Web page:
4. Hypertrophic cardiomyopathy
  • The negative ionotropic action of verapamil can be salutary in this condition
5. Other uses
  • Nifedipine is an alternative drug for premature labor
  • Verapamil has been used to suppress nocturnal leg cramps
  • The DHPs reduce severity of Raynaud’s episodes

References:

  1. SE Epstein, DR Rosing. Verapamil: its potential for causing serious complication in patients with hypertrophic cardiomyopathy. Circulation. 1981;64:437-441. 
  2. Andrew C Rankin, ALan P Rae, Stuart M Cobbe. MIsuse of intravenous verapamil in patients with ventricular tachycardia. The Lancet. 1987;330(8557):472-474. 
  3. RJ Sung, WA Shapiro, EN Shen, F Morady, J Davis. Effects of verapamil on ventricular tachycardias possibly caused by reentry, automacity and triggered activity. J Clin Invest. 1983;72(1):350-360. 
  4. Jing-jing Duan, Ji-hua Ma, Pei-hua Zhang, XIan-pei Wang, An-rou Zou, Dan-na Tu. Verapamil blocks HERG channel by the helix residue Y652 and F 656 in the S6 transmembrane domain. Acta Pharmacologica Sinica. 2007;28:959-967. 
  5. Nasir Afzal, Pallab K Ganguly, Ken S Dhalla, Grant N Pierce, Pawan K Singal, Naranjan S Dhalla. Beneficial effects of verapamil in diabetic cerdiomyopathy. Diabetes. July 1988;37(7):936-942. 
  6. Lei Feng, Brian Fred Fitzsimmons, William L Young, Mitchell F Berman, Erwin Lin, Beverly DL Aagaard, Hoang Duong, John Pile Spellman. Intrarterially administered verapimil as adjunct therapy for cerebral vasospasm: Safety and 2 year experience. American Journal of Neuroradiology. 2002;23:1294-1290. 
  7. FX Margaret Shanthi, Kalpana Ernest, Prema Dhanraj. Comparison of intralesional verapimil with intralesional triamcinolone in the treatment of hypertrophic scars and keloids. Indian Journal od dermatology, venereology and leprology. 2008;74(4):343-348.
  8. D Radford. Side effects of verapamil in infants. Arch Dis Child. Jun 1983;58(6):465-466. 
  9. Stephen L Winters, Paul Schweitzer, Joel Kupersmith, Joseph A Gomes. Verapamil induced polymorphous ventricular tachycardia. Journal of the American College of Cardiology. July 1985;6(1):257-259. 
  10. HO Klein, R Lang, E Weiss, E Di Segni, C Libhaber, J Guerrero, E Kaplinsky. The influence of verapamil on serum digoxin concentration. Circulation. 1982;65:998-1003. 
  11. Steven J Rosansky. Verapamil toxicity and renal failure. Arch Intern Med. 1992;152(9):1925.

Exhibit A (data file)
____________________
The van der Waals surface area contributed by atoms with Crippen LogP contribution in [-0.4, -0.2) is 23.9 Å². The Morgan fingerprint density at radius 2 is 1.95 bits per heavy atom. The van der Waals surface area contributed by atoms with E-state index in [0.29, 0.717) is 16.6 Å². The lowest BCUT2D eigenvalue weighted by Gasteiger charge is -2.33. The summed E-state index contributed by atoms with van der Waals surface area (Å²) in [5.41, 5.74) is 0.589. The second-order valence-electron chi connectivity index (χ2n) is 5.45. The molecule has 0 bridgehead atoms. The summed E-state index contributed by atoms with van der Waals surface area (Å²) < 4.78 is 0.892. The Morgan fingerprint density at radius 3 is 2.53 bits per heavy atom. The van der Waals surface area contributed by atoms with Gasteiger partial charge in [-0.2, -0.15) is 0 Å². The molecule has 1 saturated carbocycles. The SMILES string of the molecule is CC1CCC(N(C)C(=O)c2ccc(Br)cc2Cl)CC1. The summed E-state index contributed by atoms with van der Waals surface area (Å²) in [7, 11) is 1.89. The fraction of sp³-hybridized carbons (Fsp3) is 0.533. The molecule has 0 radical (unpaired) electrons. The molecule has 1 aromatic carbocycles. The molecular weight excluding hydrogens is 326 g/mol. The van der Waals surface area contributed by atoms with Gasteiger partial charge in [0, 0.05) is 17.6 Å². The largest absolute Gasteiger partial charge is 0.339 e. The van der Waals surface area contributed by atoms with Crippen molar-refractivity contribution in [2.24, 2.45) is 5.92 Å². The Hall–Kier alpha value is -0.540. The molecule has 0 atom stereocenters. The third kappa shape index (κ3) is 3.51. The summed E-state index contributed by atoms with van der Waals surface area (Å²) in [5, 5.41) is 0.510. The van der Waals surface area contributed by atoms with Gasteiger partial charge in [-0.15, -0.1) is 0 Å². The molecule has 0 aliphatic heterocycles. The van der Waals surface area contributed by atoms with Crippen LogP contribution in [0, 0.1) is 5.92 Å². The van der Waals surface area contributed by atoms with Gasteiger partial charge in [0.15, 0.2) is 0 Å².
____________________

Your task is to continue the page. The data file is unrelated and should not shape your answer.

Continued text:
12. Hajime Akimoto, Nicholas A Bruno, Doris L Slate, Margaret E Billingham, Suzy V Torti, FRank M Torti. Effect of verapimil on doxorubicin cardiotoxicity: Altered muscle gebe expression in cultured neonatal rat cardiomyocytes. Cancer Res. Oct 1993;53:4658.
  13. C Demircan, H Cikriklar, Z Engindeniz, H Cebicci, N Atar, V Guler, E Unlu, B Ozdemir. Comparison of the effectiveness of intravenous diltiazem and metoprolol in the management if the rapid ventricular rate in atrial fibrillation. Emerg Med J. June 2005;22(6):411-414. 
  14. The VC Dias, SJ Weir, KA Ellenbogen. Pharmacokinetics and pharmacodynamics of intravenous diltiazem in patients with atrial fibrillation or atrial flutter. Circulation. 1992;86:1421-1428.
  15. C Kawai, T Konishi, E Matsuyama, H Okazaki. Comparativ effects of three calcium antagonists, diltiazem, verapamil and nifedipine on the sinoatrial and atrioventricular nodes. Experimentala nd clinical studies. Circulation 1981;63:1035-1042. 
  16. W Frishman, S Charlap, B Kimmel, M Teicher, J Cinnamon, L Allen, J Strom. Diltiazem, nifedipine and their combination in patients with stable angina pectoris: effects on angina, exercise tolerance and the ambulatory electrocardiographic ST segment. Circulation. 1988;77:774-786. 
  17. J Edwin atwood, Jonathan N Myers, Michael J Sullivan, Susan M Forbes, William F Pewen, Victor F Froelicher. Diltiazem and exercise performance in patients with chronic atrial fibrillation. Chest. 1988;93(1):20-25. 
  18. Nadine Monteiro, Joana Silvestre, Joao Goncalves-Pereira, Camila Tapadinhas, Vitor Mendes, Pedro Povoa. Severe diltiazem poisoning treated with hyperinsulinaemia-Euglycaemia and lipid emulsion. Case reports in critical care. 2013. Article ID 138959, 4 pages. 
  19. L Dubey, Z Hesong. Anti-inflammatiry action of diltiazem in patients with unstable angina. Postgrad Med J 2006;82:594-597. 
  20. Rajesh Komma, Seema Bhalerao, PS Worlikar, Nikhil Vijay, Pavitra Raj Dewda. A study to evaluate the effect of diltiazem on the antidepressant action of imipramine and venlafaxine using forced swim test in-vivo in rats. Am J PharmTech Res. 2012;2(2). 
  21. Kishikawa Kazuhiro, Kumeta Yukihiro Kumeta, Kuhihara Chieko, Endo Hideko, Namiki Akiyoshi. Diltiazem for ventricular fibrillation. Anesthesiology. Sept 1997;87(3):709. 
  22. Jorge A Brenes, Yong-Mei Cha. Diltiazem-induced transient complete atriventricular block in an elderly patient with acute in chronic renal failure. The Open Cardiovascular Medicine Journal. 2013;7:23-27. 
  23. Agustin Conde Aqudelo, Roberto Romero, Juan Pedro Kusanovic. Nifedipine in the management of preterm labor: a systematic review and metaanalysis. American Journal of Obstetric & Gynecology. Feb 2011;204(2):134.e1-134.e20
  24. Badal Dhali, Shritanu Bhattacharya, Rajendra Prasad Ganguly, Shrirupa Bandyopadhyay, Mousumi Mondal, Mousumi Dutta. Int J Reprod Contracept Obstet Gynecol. 2012;1(1):42-46. 
  25. Keith Berger, Richard W McCallum. Nifedipine in the treatment of achalsia. Ann Intern Med. 1982;96(1):61-62. 
  26. Ferdinando S Buonanno, J David Spence. Short-acting nifedipine and risk of stroke. Neurology Sept 2011;77(13):1216-1217.